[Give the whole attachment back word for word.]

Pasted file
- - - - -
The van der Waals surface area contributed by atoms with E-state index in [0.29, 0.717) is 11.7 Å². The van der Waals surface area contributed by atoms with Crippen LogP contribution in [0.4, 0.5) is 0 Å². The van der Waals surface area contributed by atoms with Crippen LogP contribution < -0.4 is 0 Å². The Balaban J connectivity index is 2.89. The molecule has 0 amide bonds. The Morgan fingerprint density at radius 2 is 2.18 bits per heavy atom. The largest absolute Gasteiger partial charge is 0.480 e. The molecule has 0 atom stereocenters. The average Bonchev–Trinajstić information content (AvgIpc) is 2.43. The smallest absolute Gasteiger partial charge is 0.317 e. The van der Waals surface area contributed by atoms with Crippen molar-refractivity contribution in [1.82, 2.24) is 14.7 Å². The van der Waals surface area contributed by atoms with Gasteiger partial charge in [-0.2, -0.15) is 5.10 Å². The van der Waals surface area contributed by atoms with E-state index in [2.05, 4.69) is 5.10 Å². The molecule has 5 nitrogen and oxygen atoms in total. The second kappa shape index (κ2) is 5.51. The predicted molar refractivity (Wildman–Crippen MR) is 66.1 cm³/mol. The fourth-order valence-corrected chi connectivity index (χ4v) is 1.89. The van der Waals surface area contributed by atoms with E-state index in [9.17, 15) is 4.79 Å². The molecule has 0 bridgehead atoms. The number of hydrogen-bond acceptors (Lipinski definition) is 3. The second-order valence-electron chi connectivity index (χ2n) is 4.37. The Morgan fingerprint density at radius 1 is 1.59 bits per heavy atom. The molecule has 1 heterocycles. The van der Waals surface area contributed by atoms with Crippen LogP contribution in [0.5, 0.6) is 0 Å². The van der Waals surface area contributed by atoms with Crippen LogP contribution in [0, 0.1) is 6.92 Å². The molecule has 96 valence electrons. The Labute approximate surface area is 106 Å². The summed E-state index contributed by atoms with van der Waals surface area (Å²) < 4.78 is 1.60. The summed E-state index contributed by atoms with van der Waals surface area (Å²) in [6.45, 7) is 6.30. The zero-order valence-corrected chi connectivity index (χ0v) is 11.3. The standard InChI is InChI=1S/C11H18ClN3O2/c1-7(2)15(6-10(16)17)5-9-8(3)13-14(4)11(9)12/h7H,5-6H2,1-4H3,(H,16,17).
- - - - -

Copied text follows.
The van der Waals surface area contributed by atoms with E-state index in [0.29, 0.717) is 11.7 Å². The van der Waals surface area contributed by atoms with Crippen LogP contribution in [0.4, 0.5) is 0 Å². The van der Waals surface area contributed by atoms with Crippen LogP contribution < -0.4 is 0 Å². The Balaban J connectivity index is 2.89. The molecule has 0 amide bonds. The Morgan fingerprint density at radius 2 is 2.18 bits per heavy atom. The largest absolute Gasteiger partial charge is 0.480 e. The molecule has 0 atom stereocenters. The average Bonchev–Trinajstić information content (AvgIpc) is 2.43. The smallest absolute Gasteiger partial charge is 0.317 e. The van der Waals surface area contributed by atoms with Crippen molar-refractivity contribution in [1.82, 2.24) is 14.7 Å². The van der Waals surface area contributed by atoms with Gasteiger partial charge in [-0.2, -0.15) is 5.10 Å². The van der Waals surface area contributed by atoms with E-state index in [2.05, 4.69) is 5.10 Å². The molecule has 5 nitrogen and oxygen atoms in total. The second kappa shape index (κ2) is 5.51. The predicted molar refractivity (Wildman–Crippen MR) is 66.1 cm³/mol. The fourth-order valence-corrected chi connectivity index (χ4v) is 1.89. The van der Waals surface area contributed by atoms with E-state index in [9.17, 15) is 4.79 Å². The molecule has 0 bridgehead atoms. The number of hydrogen-bond acceptors (Lipinski definition) is 3. The second-order valence-electron chi connectivity index (χ2n) is 4.37. The Morgan fingerprint density at radius 1 is 1.59 bits per heavy atom. The molecule has 1 heterocycles. The van der Waals surface area contributed by atoms with Crippen LogP contribution in [0.5, 0.6) is 0 Å². The van der Waals surface area contributed by atoms with Crippen LogP contribution in [0, 0.1) is 6.92 Å². The molecule has 96 valence electrons. The Labute approximate surface area is 106 Å². The summed E-state index contributed by atoms with van der Waals surface area (Å²) < 4.78 is 1.60. The summed E-state index contributed by atoms with van der Waals surface area (Å²) in [6.45, 7) is 6.30. The zero-order valence-corrected chi connectivity index (χ0v) is 11.3. The standard InChI is InChI=1S/C11H18ClN3O2/c1-7(2)15(6-10(16)17)5-9-8(3)13-14(4)11(9)12/h7H,5-6H2,1-4H3,(H,16,17).